Brandon Weeden figures he can fit in with many different social and age groups.
He's done the baseball thing, riding around from one minor-league town to another trying to make it to "the bigs" as a pitcher. When that didn't work, he went back to try his hand – quite successfully – at college football as the quarterback at Oklahoma State. Next up: the NFL.
Weeden knows that fans and scouts have questions about the wisdom of drafting a 28-year-old rookie, but he is trying to spin those perceptions as quickly as he does a football.
"It's way more of a positive than a negative. My body is extremely fresh. The maturity level, that's huge. In the NFL, you're going to have some success; you're going to have some failures. I've dealt with that," he said. "I've already played a professional sport and had to deal with failure. We all know baseball is the biggest game of failure there is. To deal with that, I think that helps me along the way. There are a lot of things (to tell NFL scouts). I've got about 40 different reasons. Those are just a few."
A 2002 second-round draft choice of the New York Yankees, Weeden spent time with them, the Los Angeles Dodgers and the Kansas City Royals toiling in the minor leagues, an experience he said was somewhat similar to "Bull Durham" but with nicer buses. In the minors, he saw successes and failures as a pitcher.
"Ian Stewart hit a ball in Asheville, Carolina, that is still going. He hit a bomb off me," Weeden said. "He was one of the guys I couldn't get out. There's always guys where you just throw a fastball right here (up at the chin) and they turn and hit it 500 feet. It's stupid, but I couldn't get him out."
He faced plenty of other power hitters that are now making their millions in the majors, but Weeden said he knew he was going to be released and it was time to throw his life a changeup in 2007, when he made the move to Oklahoma State.
His five years in baseball and eventual return to football have him trying to overcome the perception that he might be too old to be entering the NFL as a rookie, especially a rookie at quarterback, a position that can take time to learn at the professional level. But Weeden has an answer for that as well. He basically points to the longevity of his position and several successful players that didn't get their starting shot right out of college.
"Aaron Rodgers got his break when he was 25, 26 years old and won a Super Bowl at whatever he is. There's a lot of guys that have won Super Bowls. Kurt Warner is a prime example. He was 29 or 30 and might be a Hall of Famer," Weeden said. "Everybody says the window for the NFL is 3½ years. I don't plan on playing that short of a time. I have at least 10, if not maybe 12 or 14. That's a long time to play in the NFL. I know it's going to be there."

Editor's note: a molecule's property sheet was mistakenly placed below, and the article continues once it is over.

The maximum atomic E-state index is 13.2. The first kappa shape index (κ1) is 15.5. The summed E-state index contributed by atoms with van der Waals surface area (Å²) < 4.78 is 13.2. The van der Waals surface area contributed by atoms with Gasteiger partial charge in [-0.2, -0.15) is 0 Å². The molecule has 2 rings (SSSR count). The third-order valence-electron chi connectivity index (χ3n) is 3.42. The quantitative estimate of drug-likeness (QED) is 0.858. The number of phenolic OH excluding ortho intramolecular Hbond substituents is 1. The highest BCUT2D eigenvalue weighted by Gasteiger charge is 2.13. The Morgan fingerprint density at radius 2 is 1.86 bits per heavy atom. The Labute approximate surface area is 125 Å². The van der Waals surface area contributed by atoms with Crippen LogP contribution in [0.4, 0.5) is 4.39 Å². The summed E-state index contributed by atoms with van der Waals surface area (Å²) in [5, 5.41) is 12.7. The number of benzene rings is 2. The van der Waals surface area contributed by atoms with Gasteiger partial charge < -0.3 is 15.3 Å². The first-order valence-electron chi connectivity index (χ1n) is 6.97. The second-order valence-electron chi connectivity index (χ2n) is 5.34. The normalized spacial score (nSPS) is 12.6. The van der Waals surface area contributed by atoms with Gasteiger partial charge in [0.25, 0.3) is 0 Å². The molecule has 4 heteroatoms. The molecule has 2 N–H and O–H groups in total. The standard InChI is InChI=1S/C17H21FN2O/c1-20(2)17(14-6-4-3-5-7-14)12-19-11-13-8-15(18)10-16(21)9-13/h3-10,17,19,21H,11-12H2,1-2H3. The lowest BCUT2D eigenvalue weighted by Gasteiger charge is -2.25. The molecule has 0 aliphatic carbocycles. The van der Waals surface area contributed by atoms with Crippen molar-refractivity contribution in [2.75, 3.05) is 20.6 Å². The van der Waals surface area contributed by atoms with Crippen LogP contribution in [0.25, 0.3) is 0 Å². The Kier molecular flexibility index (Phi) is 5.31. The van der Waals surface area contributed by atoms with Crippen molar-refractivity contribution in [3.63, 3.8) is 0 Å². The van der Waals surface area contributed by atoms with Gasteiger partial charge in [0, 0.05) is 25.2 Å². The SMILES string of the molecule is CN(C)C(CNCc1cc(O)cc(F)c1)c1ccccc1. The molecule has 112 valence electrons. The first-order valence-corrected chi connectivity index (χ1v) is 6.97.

He'll certainly have a chance after the career he put together at Oklahoma State. He holds school records for consecutive games (24) with a touchdown pass, passing yards in a game (502) and season (4,727), passes completed in a game (47) and season (408), single-game completion percentage (85.7), touchdown passes in a season (37) and career completions (766), attempts (1,102), passing yards (9,260) and touchdown passes (75).
Still, there is something that bothers him: the perception that his success was the product of a "system," as if that's a negative connotation.
"You've got to be a thrower. This league, for the most part, is a quarterback-driven, throwing league," he said. "This is one of my biggest pet peeves, I guess. Everybody talks about our style of offense being a system. I'm not sure what that is. You look at the tape. We don't run screens. We suck at screens. We're a bad screening team, but we threw digs, we threw posts, we threw in routes, we threw curls. We threw everything that I did (in Senior Bowl practices). I think making the throws is not an issue. I think I proved that I can make all the throws on Saturdays."
He's been proving that again this week at the Senior Bowl in Mobile, Ala., where he has been arguably the best quarterback on either the North or South squads.
There are plenty of questions surrounding Weeden this week – his age, his experience with baseball, how to view his success at Oklahoma State – but he continues to answer some of those questions with humor and appears prepared with an audible for every doubt presented. If he's as quick with the correct response at the NFL level, maybe he does have a dozen good years in him.
Tim Yotter is the publisher of Viking Update. Follow Viking Update on Twitter and discuss this topic on our message boards. To become a subscriber to the Viking Update web site or magazine, click here.
Weeden looking to answer the doubters
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